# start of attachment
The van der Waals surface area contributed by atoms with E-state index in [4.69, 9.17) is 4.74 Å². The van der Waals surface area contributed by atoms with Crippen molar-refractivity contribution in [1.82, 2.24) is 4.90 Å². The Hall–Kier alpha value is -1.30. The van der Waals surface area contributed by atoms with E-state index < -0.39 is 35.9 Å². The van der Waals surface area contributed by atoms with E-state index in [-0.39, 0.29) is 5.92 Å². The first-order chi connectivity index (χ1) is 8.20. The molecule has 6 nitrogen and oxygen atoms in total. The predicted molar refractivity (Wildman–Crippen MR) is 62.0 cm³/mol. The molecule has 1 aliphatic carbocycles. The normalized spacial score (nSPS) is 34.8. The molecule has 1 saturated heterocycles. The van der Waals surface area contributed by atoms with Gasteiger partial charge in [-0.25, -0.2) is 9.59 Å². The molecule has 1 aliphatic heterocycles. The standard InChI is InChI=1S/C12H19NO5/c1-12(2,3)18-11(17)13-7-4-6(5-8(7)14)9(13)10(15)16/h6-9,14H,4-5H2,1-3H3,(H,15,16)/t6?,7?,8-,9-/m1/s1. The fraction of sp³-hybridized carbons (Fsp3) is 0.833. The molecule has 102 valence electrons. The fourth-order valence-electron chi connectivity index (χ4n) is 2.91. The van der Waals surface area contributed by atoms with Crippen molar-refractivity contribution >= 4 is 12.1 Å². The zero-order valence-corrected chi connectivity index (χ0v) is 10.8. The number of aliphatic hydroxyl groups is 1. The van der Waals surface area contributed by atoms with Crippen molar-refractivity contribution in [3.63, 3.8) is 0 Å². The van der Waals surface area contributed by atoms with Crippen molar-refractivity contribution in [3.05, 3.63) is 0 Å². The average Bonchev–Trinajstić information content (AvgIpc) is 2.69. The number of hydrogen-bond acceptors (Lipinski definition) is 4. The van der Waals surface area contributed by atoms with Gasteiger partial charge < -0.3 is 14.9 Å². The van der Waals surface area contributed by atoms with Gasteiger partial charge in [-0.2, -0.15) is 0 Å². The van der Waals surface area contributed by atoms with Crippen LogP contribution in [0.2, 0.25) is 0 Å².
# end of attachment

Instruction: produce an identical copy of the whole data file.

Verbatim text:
The van der Waals surface area contributed by atoms with E-state index in [4.69, 9.17) is 4.74 Å². The van der Waals surface area contributed by atoms with Crippen molar-refractivity contribution in [1.82, 2.24) is 4.90 Å². The Hall–Kier alpha value is -1.30. The van der Waals surface area contributed by atoms with E-state index < -0.39 is 35.9 Å². The van der Waals surface area contributed by atoms with E-state index in [-0.39, 0.29) is 5.92 Å². The first-order chi connectivity index (χ1) is 8.20. The molecule has 6 nitrogen and oxygen atoms in total. The predicted molar refractivity (Wildman–Crippen MR) is 62.0 cm³/mol. The molecule has 1 aliphatic carbocycles. The normalized spacial score (nSPS) is 34.8. The molecule has 1 saturated heterocycles. The van der Waals surface area contributed by atoms with Gasteiger partial charge in [-0.25, -0.2) is 9.59 Å². The molecule has 1 aliphatic heterocycles. The standard InChI is InChI=1S/C12H19NO5/c1-12(2,3)18-11(17)13-7-4-6(5-8(7)14)9(13)10(15)16/h6-9,14H,4-5H2,1-3H3,(H,15,16)/t6?,7?,8-,9-/m1/s1. The fraction of sp³-hybridized carbons (Fsp3) is 0.833. The molecule has 102 valence electrons. The fourth-order valence-electron chi connectivity index (χ4n) is 2.91. The van der Waals surface area contributed by atoms with Crippen molar-refractivity contribution >= 4 is 12.1 Å². The zero-order valence-corrected chi connectivity index (χ0v) is 10.8. The number of aliphatic hydroxyl groups is 1. The van der Waals surface area contributed by atoms with Crippen molar-refractivity contribution in [3.63, 3.8) is 0 Å². The van der Waals surface area contributed by atoms with Crippen molar-refractivity contribution in [3.05, 3.63) is 0 Å². The average Bonchev–Trinajstić information content (AvgIpc) is 2.69. The number of hydrogen-bond acceptors (Lipinski definition) is 4. The van der Waals surface area contributed by atoms with Gasteiger partial charge < -0.3 is 14.9 Å². The van der Waals surface area contributed by atoms with Gasteiger partial charge in [-0.2, -0.15) is 0 Å². The van der Waals surface area contributed by atoms with Crippen LogP contribution in [0.2, 0.25) is 0 Å².